Search-and-rescue proteins find, fix DNA mutations linked to cancer
Proteins inside bacteria cells engage in "search-and-rescue"-type behavior to ferret out mismatched DNA and fix it to thwart dangerous mutations that can be associated with certain cancers, a University of Michigan study found.
It's long been known that the protein MutS can identify and fix DNA mismatches in the cells, but how it detected such rare events was unclear until now, said Lyle Simmons, U-M associate professor of molecular, cellular and developmental biology.
The findings, appearing in the Proceedings of the National Academy of Sciences, help further our understanding of how errors in DNA are found and corrected, Simmons said.
MutS is the first protein involved in DNA mismatch repair and is responsible for detecting rare errors that can predispose people to certain types of cancer, a hereditary condition called Lynch syndrome or cancer family syndrome. If a person's mismatch repair system is hindered, the mutation rate increases 100-to-1,000 fold, Simmons said.
Many people with Lynch Syndrome have a mutation in the MutS repair protein pathway and are more susceptible to colon cancer and cancers of the stomach, ovaries and small intestine, among others.
"The particular problem here is that it had remained unclear how MutS finds its rare DNA mismatch target among thousands of correct pairs," said Julie Biteen, assistant professor of chemistry.
In people, mismatches occur only once every 30-to-60 million properly paired bases.
"Previous work, including Nobel Prize-winning work by Paul Modrich, showed how MutS can interact with DNA in a test tube," Biteen said. "Here, we are watching the motions of MutS in a living cell to see how MutS actually does interact with DNA in cells."
The U-M researchers looked at MutS in bacteria, and it's likely that the protein works the same in humans.
"We're adding to the foundation of understanding of how cells avoid mutations," Simmons said. "In addition, our work is pushing us to develop microscopy techniques that could be later used to understand how MutS functions in human cells."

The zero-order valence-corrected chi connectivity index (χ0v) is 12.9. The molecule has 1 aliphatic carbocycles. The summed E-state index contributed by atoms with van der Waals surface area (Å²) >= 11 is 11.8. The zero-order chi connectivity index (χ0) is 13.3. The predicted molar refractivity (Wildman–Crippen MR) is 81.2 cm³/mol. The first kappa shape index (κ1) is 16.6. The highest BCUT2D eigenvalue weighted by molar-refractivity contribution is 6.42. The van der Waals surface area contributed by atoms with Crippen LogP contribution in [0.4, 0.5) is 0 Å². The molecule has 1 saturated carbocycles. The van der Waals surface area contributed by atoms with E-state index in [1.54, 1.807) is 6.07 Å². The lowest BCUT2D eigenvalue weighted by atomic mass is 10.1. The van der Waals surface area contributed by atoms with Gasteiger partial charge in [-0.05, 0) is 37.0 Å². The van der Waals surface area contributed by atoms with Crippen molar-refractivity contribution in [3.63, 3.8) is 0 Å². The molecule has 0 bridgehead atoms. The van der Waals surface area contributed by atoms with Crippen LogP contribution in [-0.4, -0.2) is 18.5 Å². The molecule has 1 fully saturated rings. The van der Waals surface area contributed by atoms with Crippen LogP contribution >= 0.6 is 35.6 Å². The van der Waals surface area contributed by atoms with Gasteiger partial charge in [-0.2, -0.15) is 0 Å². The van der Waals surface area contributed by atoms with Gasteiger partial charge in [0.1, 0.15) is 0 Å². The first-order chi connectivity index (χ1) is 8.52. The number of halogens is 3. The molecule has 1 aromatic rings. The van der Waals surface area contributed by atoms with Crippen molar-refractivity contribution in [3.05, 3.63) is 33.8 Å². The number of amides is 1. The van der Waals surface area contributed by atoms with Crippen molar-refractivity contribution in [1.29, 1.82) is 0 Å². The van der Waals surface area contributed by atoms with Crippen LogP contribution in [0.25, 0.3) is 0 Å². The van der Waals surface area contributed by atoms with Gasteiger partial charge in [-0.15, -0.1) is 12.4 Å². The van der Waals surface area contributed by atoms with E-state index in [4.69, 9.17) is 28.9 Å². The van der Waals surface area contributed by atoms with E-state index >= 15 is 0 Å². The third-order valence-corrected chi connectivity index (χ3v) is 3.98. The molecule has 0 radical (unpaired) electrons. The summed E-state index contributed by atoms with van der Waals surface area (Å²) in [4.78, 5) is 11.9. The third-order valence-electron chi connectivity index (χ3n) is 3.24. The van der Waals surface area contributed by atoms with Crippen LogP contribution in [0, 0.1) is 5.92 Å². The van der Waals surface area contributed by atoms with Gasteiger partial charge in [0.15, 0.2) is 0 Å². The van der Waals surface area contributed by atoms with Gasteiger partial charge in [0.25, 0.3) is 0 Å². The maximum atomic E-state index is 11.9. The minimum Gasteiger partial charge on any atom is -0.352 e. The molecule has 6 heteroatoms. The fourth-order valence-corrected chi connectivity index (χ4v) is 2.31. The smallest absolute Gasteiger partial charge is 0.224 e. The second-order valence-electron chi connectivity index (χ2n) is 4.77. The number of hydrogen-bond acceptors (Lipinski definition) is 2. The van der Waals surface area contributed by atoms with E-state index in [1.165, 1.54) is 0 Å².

To see the protein, the researchers fused MutS to a fluorescent tag and activated fluorescence with a laser. They then could track individual molecules moving through the living cell, similar to a spotlight following a person around a crowded room, Simmons said.
They found that MutS moved fast to canvas the entire nucleoid, and then slowed significantly when it reached the spot where DNA is replicated. MutS identified and fixed mismatches at this replication site.
"Our work indicates that the population that is moving rapidly isn't searching for mismatches but rather searching for the site of replication," Simmons said. "Once there, it slows down and searches for errors as the DNA is being synthesized."
There are four DNA bases that are arranged in pairs, and each has only one specific pairing partner. The base pairs hold together the two helix strands of DNA, and a mismatch occurs when the wrong partner is paired with the original DNA base. Hereditary information is passed on when these strands of DNA replicate, and mistakes in replication can lead to cancers.
The mismatched pair kinks the DNA at the replication fork where DNA is made, Biteen said. MutS positions itself at that fork so it's ready to catch any mistakes. As an added bonus, this positioning likely tells MutS which side is correct and which side is the new, altered DNA.